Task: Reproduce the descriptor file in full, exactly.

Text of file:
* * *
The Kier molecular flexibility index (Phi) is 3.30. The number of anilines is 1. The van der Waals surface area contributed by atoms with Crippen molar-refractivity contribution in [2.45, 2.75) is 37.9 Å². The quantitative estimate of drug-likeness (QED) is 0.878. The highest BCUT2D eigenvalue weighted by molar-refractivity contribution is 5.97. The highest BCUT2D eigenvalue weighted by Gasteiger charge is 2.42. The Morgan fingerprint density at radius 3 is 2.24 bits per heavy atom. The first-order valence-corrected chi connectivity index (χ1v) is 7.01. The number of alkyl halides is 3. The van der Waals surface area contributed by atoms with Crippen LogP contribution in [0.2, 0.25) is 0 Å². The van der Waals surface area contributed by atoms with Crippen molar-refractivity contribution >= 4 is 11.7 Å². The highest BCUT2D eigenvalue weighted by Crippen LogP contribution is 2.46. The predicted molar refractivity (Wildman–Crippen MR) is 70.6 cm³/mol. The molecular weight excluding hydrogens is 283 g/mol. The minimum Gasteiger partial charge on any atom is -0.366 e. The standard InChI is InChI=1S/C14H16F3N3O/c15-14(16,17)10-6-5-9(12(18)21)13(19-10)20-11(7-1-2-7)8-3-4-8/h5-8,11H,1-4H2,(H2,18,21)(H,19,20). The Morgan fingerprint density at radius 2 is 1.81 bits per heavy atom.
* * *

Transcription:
The Kier molecular flexibility index (Phi) is 3.30. The number of anilines is 1. The van der Waals surface area contributed by atoms with Crippen molar-refractivity contribution in [2.45, 2.75) is 37.9 Å². The quantitative estimate of drug-likeness (QED) is 0.878. The highest BCUT2D eigenvalue weighted by molar-refractivity contribution is 5.97. The highest BCUT2D eigenvalue weighted by Gasteiger charge is 2.42. The Morgan fingerprint density at radius 3 is 2.24 bits per heavy atom. The first-order valence-corrected chi connectivity index (χ1v) is 7.01. The number of alkyl halides is 3. The van der Waals surface area contributed by atoms with Crippen LogP contribution in [0.2, 0.25) is 0 Å². The van der Waals surface area contributed by atoms with Crippen molar-refractivity contribution >= 4 is 11.7 Å². The highest BCUT2D eigenvalue weighted by Crippen LogP contribution is 2.46. The predicted molar refractivity (Wildman–Crippen MR) is 70.6 cm³/mol. The molecular weight excluding hydrogens is 283 g/mol. The minimum Gasteiger partial charge on any atom is -0.366 e. The standard InChI is InChI=1S/C14H16F3N3O/c15-14(16,17)10-6-5-9(12(18)21)13(19-10)20-11(7-1-2-7)8-3-4-8/h5-8,11H,1-4H2,(H2,18,21)(H,19,20). The Morgan fingerprint density at radius 2 is 1.81 bits per heavy atom.